The brokerage said research into early childhood education, educational techniques, and addressing disabilities has revealed a potential link between physical touch and learning.
Apple Inc.'s iPads have been used in schools to great effect. Educational apps let children trace, spell, and pronounce words. Speaking with educational officials, these same apps are being used to engage children with dyslexia and autism, which has led to outstanding success for some individuals, said Peter Misek, an analyst at Jefferies.
Misek said the key seems to be the fact that children can physically touch something with their fingers rather than pushing a pen or pencil. This interaction then registers with the brain more aptly than traditional methods.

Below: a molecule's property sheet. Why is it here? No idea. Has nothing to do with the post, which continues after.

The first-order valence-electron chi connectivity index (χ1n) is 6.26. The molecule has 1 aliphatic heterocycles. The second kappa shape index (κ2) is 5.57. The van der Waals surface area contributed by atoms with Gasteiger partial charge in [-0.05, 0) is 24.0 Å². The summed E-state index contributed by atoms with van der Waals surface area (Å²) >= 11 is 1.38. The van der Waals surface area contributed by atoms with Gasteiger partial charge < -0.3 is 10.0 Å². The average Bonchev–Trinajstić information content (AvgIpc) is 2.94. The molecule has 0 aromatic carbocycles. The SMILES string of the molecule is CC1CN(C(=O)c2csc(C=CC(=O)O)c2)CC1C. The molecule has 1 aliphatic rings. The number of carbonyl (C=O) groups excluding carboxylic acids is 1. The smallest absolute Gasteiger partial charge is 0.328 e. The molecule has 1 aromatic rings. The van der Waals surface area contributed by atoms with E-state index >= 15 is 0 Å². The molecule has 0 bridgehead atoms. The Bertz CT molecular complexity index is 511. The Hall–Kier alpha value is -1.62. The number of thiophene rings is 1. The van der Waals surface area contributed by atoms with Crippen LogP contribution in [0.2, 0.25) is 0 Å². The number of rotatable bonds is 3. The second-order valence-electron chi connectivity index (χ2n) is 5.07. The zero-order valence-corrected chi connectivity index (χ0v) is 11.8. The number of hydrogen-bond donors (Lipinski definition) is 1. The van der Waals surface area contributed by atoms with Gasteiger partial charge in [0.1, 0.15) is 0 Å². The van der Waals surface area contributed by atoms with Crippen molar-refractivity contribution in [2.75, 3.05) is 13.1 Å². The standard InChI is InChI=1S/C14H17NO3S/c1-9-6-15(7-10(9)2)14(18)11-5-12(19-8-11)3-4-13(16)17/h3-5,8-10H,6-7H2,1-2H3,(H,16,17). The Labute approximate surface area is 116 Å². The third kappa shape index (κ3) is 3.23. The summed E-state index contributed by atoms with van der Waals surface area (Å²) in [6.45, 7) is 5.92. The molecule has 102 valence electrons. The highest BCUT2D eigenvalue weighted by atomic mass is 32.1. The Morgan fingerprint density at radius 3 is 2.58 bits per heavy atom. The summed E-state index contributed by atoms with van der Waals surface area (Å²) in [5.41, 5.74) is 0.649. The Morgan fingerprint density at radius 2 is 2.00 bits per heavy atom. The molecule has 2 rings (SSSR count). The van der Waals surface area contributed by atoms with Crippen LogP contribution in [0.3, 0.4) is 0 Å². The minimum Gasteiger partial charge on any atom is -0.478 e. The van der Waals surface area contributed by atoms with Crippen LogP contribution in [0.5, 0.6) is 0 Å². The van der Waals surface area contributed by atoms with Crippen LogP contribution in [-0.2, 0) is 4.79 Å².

At the other end of the educational spectrum, Misek is beginning to hear about efforts by textbook publishers to transcribe and redo textbooks.
Misek said the lugging of large and numerous textbooks around in a knapsack has always been a bane of the college experience. Having to take only one iPad that weighs around a pound would be much more pleasant.
In addition, textbook publishers can incorporate interactive content from videos, models, audio clips, and real-time examples. Misek said he can envision a world where all students who require textbooks only take a tablet with them.